China – Chinese riot police broke up a small demonstration by Uighurs leaving Friday prayers in a Muslim Uighur neighborhood of Urumqi, arresting several who were taken away with hands above their heads.

The action came as the United States urged Chinese leaders to act with restraint in tackling the unrest in the Xinjiang region.

A crowd of several hundred gathered near the White Mosque in the regional capital Urumqi along with riot police with submachine guns as armored police vehicles blocked roads around the building and a helicopter hovered overhead, the first sign of unrest days after deadly rioting in the ethnically divided city.

You see, this is how they treat Uighurs -- like animals, said one woman of what appeared to be only a localized flare-up.

Hundreds of Uighurs crowded into the mosque after authorities relented on a decision to close mosques for the main day of prayer to minimize ethnic tension.

Security forces have imposed control over Urumqi, but the afternoon prayers were testing the government's ability to contain Uighur anger after Han Chinese, China's predominant ethnic group, attacked Uighur neighborhoods on Tuesday.

Those attacks were in revenge for the deaths of 156 people in Uighur rioting on Sunday, the region's worst ethnic violence in decades.

The initial decision to try to silence collective prayers could rankle, but thousands of troops and anti-riot police appeared ready to quell any fresh Uighur protests. Nearly all Uighurs are Muslim, but few adhere to the strictest interpretations of Islam.

Beijing cannot afford to lose its grip on the vast territory that borders Russia, Mongolia, Kazakhstan, Kyrgyzstan, Tajikistan, Afghanistan, Pakistan and India, has abundant oil reserves and is China's largest natural gas-producing region.

Local authorities in Kashgar, a Uighur city in the south of Xinjiang, told foreign reporters to leave on Friday, citing safety reasons. In some cases the journalists were escorted to the airport.

U.S. National Security Adviser Gen. James Jones urged Chinese leaders on Friday to act with appropriate restraint, a senior U.S. official said in L'Aquila in Italy where G8 leaders were gathered.


Other mosques in Urumqi frequented by Hui, a Muslim group culturally akin to Han Chinese, opened their doors on Friday after crowds of a few hundred worshippers began shouting.

Mosques in the overwhelmingly Uighur bazaar district of Urumqi earlier displayed notices that prayers had been suspended.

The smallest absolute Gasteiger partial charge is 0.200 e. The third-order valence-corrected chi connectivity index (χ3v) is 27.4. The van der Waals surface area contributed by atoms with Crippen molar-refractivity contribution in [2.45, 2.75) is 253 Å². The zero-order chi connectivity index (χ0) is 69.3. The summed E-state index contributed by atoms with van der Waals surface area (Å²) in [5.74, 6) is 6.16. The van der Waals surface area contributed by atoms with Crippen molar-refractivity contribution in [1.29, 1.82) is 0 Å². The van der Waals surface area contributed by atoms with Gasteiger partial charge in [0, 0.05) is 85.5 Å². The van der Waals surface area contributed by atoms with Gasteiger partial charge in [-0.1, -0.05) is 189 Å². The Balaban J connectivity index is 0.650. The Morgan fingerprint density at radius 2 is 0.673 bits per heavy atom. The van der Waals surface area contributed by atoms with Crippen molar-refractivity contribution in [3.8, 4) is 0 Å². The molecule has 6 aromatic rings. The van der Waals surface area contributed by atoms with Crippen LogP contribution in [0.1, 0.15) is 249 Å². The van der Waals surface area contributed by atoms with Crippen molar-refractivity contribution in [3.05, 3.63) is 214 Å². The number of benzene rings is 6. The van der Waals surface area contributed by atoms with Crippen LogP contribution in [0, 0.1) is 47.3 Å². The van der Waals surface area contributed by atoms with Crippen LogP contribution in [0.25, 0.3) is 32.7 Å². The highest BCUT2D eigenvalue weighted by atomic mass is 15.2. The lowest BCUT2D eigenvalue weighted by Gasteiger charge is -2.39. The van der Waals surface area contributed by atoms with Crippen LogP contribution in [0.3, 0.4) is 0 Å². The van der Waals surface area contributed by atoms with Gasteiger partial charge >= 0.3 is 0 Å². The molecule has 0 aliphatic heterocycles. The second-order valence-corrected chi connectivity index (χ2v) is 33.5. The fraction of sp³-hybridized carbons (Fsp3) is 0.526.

A cluster of Uighurs outside the big Dong Kuruk Bridge Mosque said they were angry and disappointed it hadn't opened.

We feel we are being insulted. This is our mosque. But we are not allowed in, while they let in non-believers, said a young man, pointing out that Chinese security forces had been stationed inside and even in the minarets jutting out above an adjacent expressway.

China's ruling Communist Party may fear that big Uighur religious gatherings could become another catalyst for unrest after a week of ethnic strife.

Uighurs, a Turkic people who are largely Muslim and share linguistic and cultural bonds with Central Asia, make up almost half of Xinjiang's 20 million people.

President Hu Jintao, forced to abandon the G8 summit in Italy by the ethnic violence in Xinjiang, has said maintaining social stability in the energy-rich region is the most urgent task.

Hu described the Sunday riots as a serious violent crime elaborately planned and organized by 'three forces' at home and abroad.

Three forces is a term China uses to refer to religious extremists, separatists and terrorists it says menace Xinjiang.

There appears little likelihood China will slow its drive to punish those found guilty of killing Urumqi residents in the Sunday mayhem, when cars and buses were burned.

On Tuesday, thousands of Han Chinese, shouting for vengeance, attacked Uighur neighborhoods, and many Uighur residents said people died. The government has not released any numbers.

Authorities have posted notices in Urumqi urging rioters to turn themselves in or face stern punishment.

Xinjiang has long been a tightly controlled hotbed of ethnic tensions, fostered by an economic gap between many Uighurs and Han Chinese, government controls on religion and culture and an influx of Han migrants who now are the majority in most key cities, including Urumqi.

(Additional reporting by Tyra Dempster in Urumqi, Ben Blanchard in Shanghai and Benjamin Kang Lim and Lucy Hornby in Beijing; Editing by Nick Macfie and Sanjeev Miglani)